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How is Sun going to make money from Java?

A candid interview with Sun Chief Science Officer John Gage

By Rob Guth

June  1997
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John Gage speaks his mind. Who else would call Apple's top executives "thugs" and admit that his own company's corporate structure is "wrong?" Here he also sounds off about how Sun is really going to profit from Java and why the rumored Apple/Newton acquisition is not going to happen. (1,700 words)

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In the early days of Java, a reporter's attempt to confirm an utterance by John Gage about the future of the programming language was met with a sigh at Sun Microsystems Inc.'s public relations department.

"Oh that's just typical John," the representative said of the company's chief science officer. "He's always a few years ahead of the rest of us."

John Gage

Staying ahead is Gage's job. Since he joined the Menlo Park, California-based company in 1982 as one of its original members, Gage has traveled the world finding promising technologies and people that might help position Sun for the future.

Gage and Sun co-founder Bill Joy, for instance, planted the seeds in the mid-1980s for Sun's forthcoming SunScreen SKIP E+ encryption technology (see Resources below) when, while visiting the Soviet Union, they met an engineer in a restaurant amid the clamor of Russian weddings. Gage was also the front man for Sun's involvement in Malaysia's Multimedia Super Corridor, a trade zone project that won't fully bloom until after the turn of the century.

As an advisor to the key decision makers at Sun, Gage is privy to company strategies and at times speaks freely on issues other officials won't touch, such as Sun's flawed corporate structure and its failed bid for Apple Computer Inc. Gage did just that with Rob Guth last week while in Tokyo for the NetWorld+Interop trade show. Below are some excerpts.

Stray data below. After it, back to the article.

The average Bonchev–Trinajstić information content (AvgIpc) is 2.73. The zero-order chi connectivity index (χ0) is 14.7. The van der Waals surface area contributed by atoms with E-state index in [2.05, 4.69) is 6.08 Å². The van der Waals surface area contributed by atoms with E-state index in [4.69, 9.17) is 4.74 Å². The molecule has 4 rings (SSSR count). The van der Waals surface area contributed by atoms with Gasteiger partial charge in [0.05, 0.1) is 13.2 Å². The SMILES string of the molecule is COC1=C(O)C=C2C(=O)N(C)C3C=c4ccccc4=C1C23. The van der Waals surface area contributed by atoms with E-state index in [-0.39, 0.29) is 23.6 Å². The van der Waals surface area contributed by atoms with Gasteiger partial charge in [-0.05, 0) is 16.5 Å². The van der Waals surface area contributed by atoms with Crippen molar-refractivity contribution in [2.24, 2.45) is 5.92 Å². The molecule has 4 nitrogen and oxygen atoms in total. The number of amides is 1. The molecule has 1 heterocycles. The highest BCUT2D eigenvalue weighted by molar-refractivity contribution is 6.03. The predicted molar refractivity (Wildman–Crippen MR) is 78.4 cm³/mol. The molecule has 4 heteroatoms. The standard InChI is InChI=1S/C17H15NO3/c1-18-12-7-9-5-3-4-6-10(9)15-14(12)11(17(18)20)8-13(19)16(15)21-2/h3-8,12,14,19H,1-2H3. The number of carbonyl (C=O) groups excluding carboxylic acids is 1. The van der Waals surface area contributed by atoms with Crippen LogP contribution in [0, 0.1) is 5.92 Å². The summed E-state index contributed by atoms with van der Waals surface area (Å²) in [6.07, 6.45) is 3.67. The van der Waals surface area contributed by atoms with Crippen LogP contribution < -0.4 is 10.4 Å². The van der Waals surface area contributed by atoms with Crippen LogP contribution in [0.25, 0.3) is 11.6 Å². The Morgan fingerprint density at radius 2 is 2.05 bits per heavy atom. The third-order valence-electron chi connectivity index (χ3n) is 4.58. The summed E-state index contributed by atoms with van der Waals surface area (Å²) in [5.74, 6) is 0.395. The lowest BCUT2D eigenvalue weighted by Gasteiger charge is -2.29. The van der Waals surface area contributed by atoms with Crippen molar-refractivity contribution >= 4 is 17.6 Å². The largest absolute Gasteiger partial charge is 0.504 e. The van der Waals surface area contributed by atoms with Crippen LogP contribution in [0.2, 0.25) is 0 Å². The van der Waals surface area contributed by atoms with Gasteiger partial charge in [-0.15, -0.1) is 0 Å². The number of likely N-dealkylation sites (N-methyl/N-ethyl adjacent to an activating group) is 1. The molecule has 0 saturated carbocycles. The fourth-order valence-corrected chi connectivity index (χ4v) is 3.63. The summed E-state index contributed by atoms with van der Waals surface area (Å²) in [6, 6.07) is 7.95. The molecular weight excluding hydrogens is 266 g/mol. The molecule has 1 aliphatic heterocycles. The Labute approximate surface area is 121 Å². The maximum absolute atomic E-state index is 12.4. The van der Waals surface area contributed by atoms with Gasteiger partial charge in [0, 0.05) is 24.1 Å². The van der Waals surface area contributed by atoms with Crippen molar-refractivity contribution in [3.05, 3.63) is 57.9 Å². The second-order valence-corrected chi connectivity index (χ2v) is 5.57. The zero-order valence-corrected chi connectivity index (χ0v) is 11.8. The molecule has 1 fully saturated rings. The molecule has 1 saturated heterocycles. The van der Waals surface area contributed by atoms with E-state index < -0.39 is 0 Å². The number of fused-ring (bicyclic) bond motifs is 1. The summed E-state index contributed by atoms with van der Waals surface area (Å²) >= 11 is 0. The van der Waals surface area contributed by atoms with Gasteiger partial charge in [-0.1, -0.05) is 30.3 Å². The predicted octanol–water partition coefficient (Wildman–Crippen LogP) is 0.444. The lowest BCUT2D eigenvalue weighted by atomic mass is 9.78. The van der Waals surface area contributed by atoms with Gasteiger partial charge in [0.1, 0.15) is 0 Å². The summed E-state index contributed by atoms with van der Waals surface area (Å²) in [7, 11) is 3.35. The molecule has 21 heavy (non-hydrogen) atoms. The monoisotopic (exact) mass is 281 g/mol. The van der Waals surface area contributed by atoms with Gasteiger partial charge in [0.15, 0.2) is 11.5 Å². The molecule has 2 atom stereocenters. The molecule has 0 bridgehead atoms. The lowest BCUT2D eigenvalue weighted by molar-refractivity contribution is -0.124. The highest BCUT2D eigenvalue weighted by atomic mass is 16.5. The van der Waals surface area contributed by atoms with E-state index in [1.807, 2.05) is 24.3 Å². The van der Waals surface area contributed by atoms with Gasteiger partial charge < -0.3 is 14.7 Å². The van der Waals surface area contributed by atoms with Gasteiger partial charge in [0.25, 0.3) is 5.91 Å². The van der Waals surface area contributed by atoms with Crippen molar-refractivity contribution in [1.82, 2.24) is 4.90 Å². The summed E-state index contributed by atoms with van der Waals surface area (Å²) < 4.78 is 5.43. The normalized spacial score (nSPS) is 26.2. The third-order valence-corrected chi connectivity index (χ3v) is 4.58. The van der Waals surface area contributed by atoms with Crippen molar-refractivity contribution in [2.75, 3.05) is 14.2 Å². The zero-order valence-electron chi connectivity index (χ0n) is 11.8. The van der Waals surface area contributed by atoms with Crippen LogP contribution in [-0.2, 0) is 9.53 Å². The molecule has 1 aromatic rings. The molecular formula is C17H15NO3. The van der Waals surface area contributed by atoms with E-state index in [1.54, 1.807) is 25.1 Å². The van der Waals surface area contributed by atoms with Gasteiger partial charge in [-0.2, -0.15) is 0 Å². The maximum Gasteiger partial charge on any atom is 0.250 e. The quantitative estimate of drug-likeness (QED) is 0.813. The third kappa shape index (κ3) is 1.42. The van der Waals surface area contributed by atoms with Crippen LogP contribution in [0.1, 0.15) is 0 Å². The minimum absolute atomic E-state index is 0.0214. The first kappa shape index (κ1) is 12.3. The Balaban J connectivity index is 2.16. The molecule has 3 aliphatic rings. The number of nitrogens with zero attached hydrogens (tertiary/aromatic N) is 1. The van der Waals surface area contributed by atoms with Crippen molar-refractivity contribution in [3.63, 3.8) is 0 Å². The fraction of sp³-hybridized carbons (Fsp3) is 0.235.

Guth: How does Sun have to evolve over the next few years? Will the company have to make some structural changes?

Gage: The structural form is wrong. We divided a long time ago -- in really not a very thoughtful way -- into a hardware part and a software part. That division doesn't make sense to me ... it makes you think incorrectly about what you are doing: "Does this person belong in the software part or the hardware part?" Instead of thinking "is this person going to make networking work whether or not it's the hardware or the software [company]?"

That's cost us a lot. We probably hired twice as many engineers in the software area as we need but you can't get rid of them. It just worked out badly.

The main hunk of Sun will be focused in three or four years pretty much where it is today: powerful file servers, very high speed networking, very reliable machines running Unix. Then the other part, the part that brings the seeds of change -- the Java stuff -- [will be] very small embedded stuff getting into automobiles, getting into appliances and that's new software, different expertise.

The new direction that Java has given us is the definition of how computing works in every area of computing. In the past we were not a presence in embedded stuff -- who cared what Sun thought about embedded [devices], they're not making chips that run in cars ... Now because of Java we are at the heart of the API definitions. Pick 20 areas of computing -- the Java API stuff -- and though in many cases we're not leading the group we are part of the group. In those areas we are suddenly back in the mainstream of development which means we recruit the bright people, they come to Sun. They will see that what they do turns into products.


Why Java is better than Solaris
Guth: How will you move into that new area?

Gage: We might end up splitting up. It is possible that we might make it a separate division ... we currently have a hardware company and a software company but the hardware company makes desktops which compete heavily with Windows NT ... so that's not a high margin business.